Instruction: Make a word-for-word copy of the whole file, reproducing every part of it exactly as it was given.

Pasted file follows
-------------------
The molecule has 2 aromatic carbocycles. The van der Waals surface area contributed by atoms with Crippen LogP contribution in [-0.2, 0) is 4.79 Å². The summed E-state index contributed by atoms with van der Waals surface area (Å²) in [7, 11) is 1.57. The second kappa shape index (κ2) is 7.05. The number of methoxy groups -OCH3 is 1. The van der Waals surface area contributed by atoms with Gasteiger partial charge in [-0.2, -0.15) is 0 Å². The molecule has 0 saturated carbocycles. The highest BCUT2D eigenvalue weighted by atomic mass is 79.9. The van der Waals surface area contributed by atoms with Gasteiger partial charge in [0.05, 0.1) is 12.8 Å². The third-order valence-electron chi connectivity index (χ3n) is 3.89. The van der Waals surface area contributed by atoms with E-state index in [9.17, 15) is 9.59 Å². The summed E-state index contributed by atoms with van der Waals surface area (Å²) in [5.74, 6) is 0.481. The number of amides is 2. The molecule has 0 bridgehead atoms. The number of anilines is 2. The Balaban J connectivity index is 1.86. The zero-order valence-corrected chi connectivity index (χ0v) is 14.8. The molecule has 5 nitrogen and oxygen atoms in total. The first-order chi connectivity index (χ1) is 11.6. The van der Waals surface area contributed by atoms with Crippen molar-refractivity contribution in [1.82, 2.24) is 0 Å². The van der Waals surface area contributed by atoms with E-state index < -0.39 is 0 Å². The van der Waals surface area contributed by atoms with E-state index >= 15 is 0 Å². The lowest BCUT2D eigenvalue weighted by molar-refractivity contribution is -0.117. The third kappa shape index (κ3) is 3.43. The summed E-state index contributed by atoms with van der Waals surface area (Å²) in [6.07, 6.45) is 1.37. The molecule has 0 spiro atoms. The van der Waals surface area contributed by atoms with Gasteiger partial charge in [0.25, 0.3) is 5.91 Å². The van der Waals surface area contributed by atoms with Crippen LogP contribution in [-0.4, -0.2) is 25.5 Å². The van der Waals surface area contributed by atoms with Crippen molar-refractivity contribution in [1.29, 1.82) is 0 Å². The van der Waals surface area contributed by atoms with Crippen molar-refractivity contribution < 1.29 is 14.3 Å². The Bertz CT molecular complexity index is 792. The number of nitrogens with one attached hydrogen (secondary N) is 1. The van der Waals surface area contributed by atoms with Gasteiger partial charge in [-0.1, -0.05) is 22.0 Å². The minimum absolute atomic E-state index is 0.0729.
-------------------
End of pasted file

The molecule has 2 aromatic carbocycles. The van der Waals surface area contributed by atoms with Crippen LogP contribution in [-0.2, 0) is 4.79 Å². The summed E-state index contributed by atoms with van der Waals surface area (Å²) in [7, 11) is 1.57. The second kappa shape index (κ2) is 7.05. The number of methoxy groups -OCH3 is 1. The van der Waals surface area contributed by atoms with Gasteiger partial charge in [-0.2, -0.15) is 0 Å². The molecule has 0 saturated carbocycles. The highest BCUT2D eigenvalue weighted by atomic mass is 79.9. The van der Waals surface area contributed by atoms with Gasteiger partial charge in [0.05, 0.1) is 12.8 Å². The third-order valence-electron chi connectivity index (χ3n) is 3.89. The van der Waals surface area contributed by atoms with E-state index in [9.17, 15) is 9.59 Å². The summed E-state index contributed by atoms with van der Waals surface area (Å²) in [5.74, 6) is 0.481. The number of amides is 2. The molecule has 0 bridgehead atoms. The number of anilines is 2. The Balaban J connectivity index is 1.86. The zero-order valence-corrected chi connectivity index (χ0v) is 14.8. The molecule has 5 nitrogen and oxygen atoms in total. The first-order chi connectivity index (χ1) is 11.6. The van der Waals surface area contributed by atoms with Crippen molar-refractivity contribution in [1.82, 2.24) is 0 Å². The van der Waals surface area contributed by atoms with E-state index < -0.39 is 0 Å². The van der Waals surface area contributed by atoms with E-state index >= 15 is 0 Å². The lowest BCUT2D eigenvalue weighted by molar-refractivity contribution is -0.117. The third kappa shape index (κ3) is 3.43. The summed E-state index contributed by atoms with van der Waals surface area (Å²) in [6.07, 6.45) is 1.37. The molecule has 0 spiro atoms. The van der Waals surface area contributed by atoms with Gasteiger partial charge in [0.25, 0.3) is 5.91 Å². The van der Waals surface area contributed by atoms with Crippen LogP contribution in [-0.4, -0.2) is 25.5 Å². The van der Waals surface area contributed by atoms with Crippen molar-refractivity contribution in [1.29, 1.82) is 0 Å². The van der Waals surface area contributed by atoms with Crippen molar-refractivity contribution < 1.29 is 14.3 Å². The Bertz CT molecular complexity index is 792. The number of nitrogens with one attached hydrogen (secondary N) is 1. The van der Waals surface area contributed by atoms with Gasteiger partial charge in [-0.1, -0.05) is 22.0 Å². The minimum absolute atomic E-state index is 0.0729.